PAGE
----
There’s a saying that the Internet is forever.
It’s a shame more high school athletes haven’t heard it.
As someone recently taken by Twitter, I’m finding the most enjoyable element of scanning tweets is reading what’s going through the minds of prep athletes. Pregame preparation, postgame analysis, general team musings ... it provides interesting insight to the inner workings of a player.
Judging by the massive number of tweets from some athletes, it’s clear they enjoy the forum as well.
Some, however, enjoy it a little too much.
Too often you’ll read the most horrendous thoughts spewing across the Twitter feed from the strangest places. Sometimes it’s the top prep athletes who write the worst things.
Profanity-laced tweets, racial tweets, sexual orientation tweets, general sexual tweets. Don’t even get me started on the inappropriate videos prep athletes are putting out there.
It’s enough to make a grown man cringe. Unfortunately for the athletes, some of those grown men are college recruiters.
There’s no easier way for a recruiter to check in on a potential recruit than through social media. A quick look at a Twitter or Facebook account, and a college coach may gather all the information needed to realize there may be a character issue with the athlete.
The responsible use of social media is a must for any high school athlete hoping to play at the next level. And not to just fake your way through the process, it’s a life lesson in how to act properly in a job-related atmosphere.
“Respect is a big thing in my house and I try to be as respectful as I can when I’m on Twitter because anyone can see, anyone can find out what you’re putting on there,” said Naperville Central senior Nicky Lopez, who will attend Creighton University on a baseball scholarship. “Colleges can see what you’re saying, but you also want to be respectful of your opponents.”
When his prep basketball career ended with a 26-point regional final loss to Benet, Lopez turned to social media in its best form. He tweeted: “Congrats to Benet! Much love to the team and student section.”
Read through the tweets posted by Lopez and you’ll find him congratulating fellow athletes on making their college choices or firing up his teammates for baseball season.
It’s the best way for prep athletes to utilize social media. Again, it’s not a ploy to fool college recruiters and others. It’s a decision to be responsible with a powerful tool.
“Some stuff I see is just uncalled for,” Lopez said. “I try to tell people not to say that stuff and just do the respectful thing.”
While high school coaches do their best to monitor the social media activity of their athletes, some colleges aren’t taking any chances. They’re simply banning their athletes from using it.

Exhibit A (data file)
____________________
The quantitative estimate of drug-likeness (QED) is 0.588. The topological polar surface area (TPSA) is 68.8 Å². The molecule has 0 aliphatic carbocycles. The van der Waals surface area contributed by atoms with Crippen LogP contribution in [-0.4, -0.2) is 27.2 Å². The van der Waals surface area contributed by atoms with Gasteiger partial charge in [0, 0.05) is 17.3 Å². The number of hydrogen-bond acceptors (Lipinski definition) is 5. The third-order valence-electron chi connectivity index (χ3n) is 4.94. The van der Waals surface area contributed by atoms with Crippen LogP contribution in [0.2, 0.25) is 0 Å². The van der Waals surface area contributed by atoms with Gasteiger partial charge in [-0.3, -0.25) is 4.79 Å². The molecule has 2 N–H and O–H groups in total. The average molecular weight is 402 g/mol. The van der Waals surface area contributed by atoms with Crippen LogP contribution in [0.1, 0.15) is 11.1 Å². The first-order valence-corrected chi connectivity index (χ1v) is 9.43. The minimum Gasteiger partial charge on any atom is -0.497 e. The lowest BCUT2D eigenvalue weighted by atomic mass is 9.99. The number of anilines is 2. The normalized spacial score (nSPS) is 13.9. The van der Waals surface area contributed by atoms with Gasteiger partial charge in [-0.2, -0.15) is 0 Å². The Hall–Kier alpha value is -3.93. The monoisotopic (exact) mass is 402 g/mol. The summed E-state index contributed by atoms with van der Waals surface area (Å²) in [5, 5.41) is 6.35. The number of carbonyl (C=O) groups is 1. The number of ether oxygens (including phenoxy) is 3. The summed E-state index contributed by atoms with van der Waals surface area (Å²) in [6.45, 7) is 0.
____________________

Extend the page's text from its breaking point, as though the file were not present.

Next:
Naperville North senior Colin Goebel earned all-state honors last fall as an offensive lineman. Among the many college scholarship offers he received, he accepted the University of Iowa’s.
Goebel soon learned one of the rules established by Hawkeyes head coach Kirk Ferentz. On Jan. 4 Goebel tweeted: “Going to start tweeting a lot more ... won’t be able to in about 4 months.”
Iowa’s football program prohibits its players from using Twitter. Probably the safe move considering the high profile of the program and the large number of athletes to track.
Goebel doesn’t mind the restriction. In fact much of what he’s seen on Twitter has turned him off the social media format.
“I’ve had Twitter for about four months now and it’s already getting old,” he said. “Some people tweet good stuff, but a lot of times it just looks bad. I look at it as a way to talk to people and joke around, but some people just don’t think when they’re on there.”
It’s simply too easy to make a mistake these days. Between Twitter, Facebook, Snapchat, Instagram, Vine, you name it, companies adept at delivering interesting technology to teenagers make it way too tempting to use it all.
That’s fine in moderation, as long as you’re smart about it.
Think before posting anything. That includes responding to others.
Don’t engage too deeply with strangers. Learn a lesson from the fake relationship that ensnared Notre Dame linebacker Manti Te’o.
When you’re ready to post something, put it to the ultimate test. In other words, would you be OK if your grandparents read it?
Remember, forever is a long time.
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